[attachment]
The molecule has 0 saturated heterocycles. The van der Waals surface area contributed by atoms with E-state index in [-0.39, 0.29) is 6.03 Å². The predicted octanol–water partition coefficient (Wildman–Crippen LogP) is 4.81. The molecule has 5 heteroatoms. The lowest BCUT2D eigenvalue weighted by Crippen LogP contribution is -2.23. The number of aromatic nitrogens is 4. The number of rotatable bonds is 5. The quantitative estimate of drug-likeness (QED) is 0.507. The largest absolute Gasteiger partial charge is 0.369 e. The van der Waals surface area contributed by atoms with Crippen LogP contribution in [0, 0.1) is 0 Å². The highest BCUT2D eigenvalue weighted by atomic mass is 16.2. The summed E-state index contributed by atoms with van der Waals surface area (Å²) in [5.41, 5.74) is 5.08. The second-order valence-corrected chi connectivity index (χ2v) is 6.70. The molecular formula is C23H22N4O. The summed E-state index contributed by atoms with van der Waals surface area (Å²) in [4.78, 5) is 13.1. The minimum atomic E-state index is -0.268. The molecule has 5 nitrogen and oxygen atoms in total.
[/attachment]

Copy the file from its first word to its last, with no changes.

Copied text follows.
The molecule has 0 saturated heterocycles. The van der Waals surface area contributed by atoms with E-state index in [-0.39, 0.29) is 6.03 Å². The predicted octanol–water partition coefficient (Wildman–Crippen LogP) is 4.81. The molecule has 5 heteroatoms. The lowest BCUT2D eigenvalue weighted by Crippen LogP contribution is -2.23. The number of aromatic nitrogens is 4. The number of rotatable bonds is 5. The quantitative estimate of drug-likeness (QED) is 0.507. The largest absolute Gasteiger partial charge is 0.369 e. The van der Waals surface area contributed by atoms with Crippen LogP contribution in [0, 0.1) is 0 Å². The highest BCUT2D eigenvalue weighted by atomic mass is 16.2. The summed E-state index contributed by atoms with van der Waals surface area (Å²) in [5.41, 5.74) is 5.08. The second-order valence-corrected chi connectivity index (χ2v) is 6.70. The molecular formula is C23H22N4O. The summed E-state index contributed by atoms with van der Waals surface area (Å²) in [4.78, 5) is 13.1. The minimum atomic E-state index is -0.268. The molecule has 5 nitrogen and oxygen atoms in total.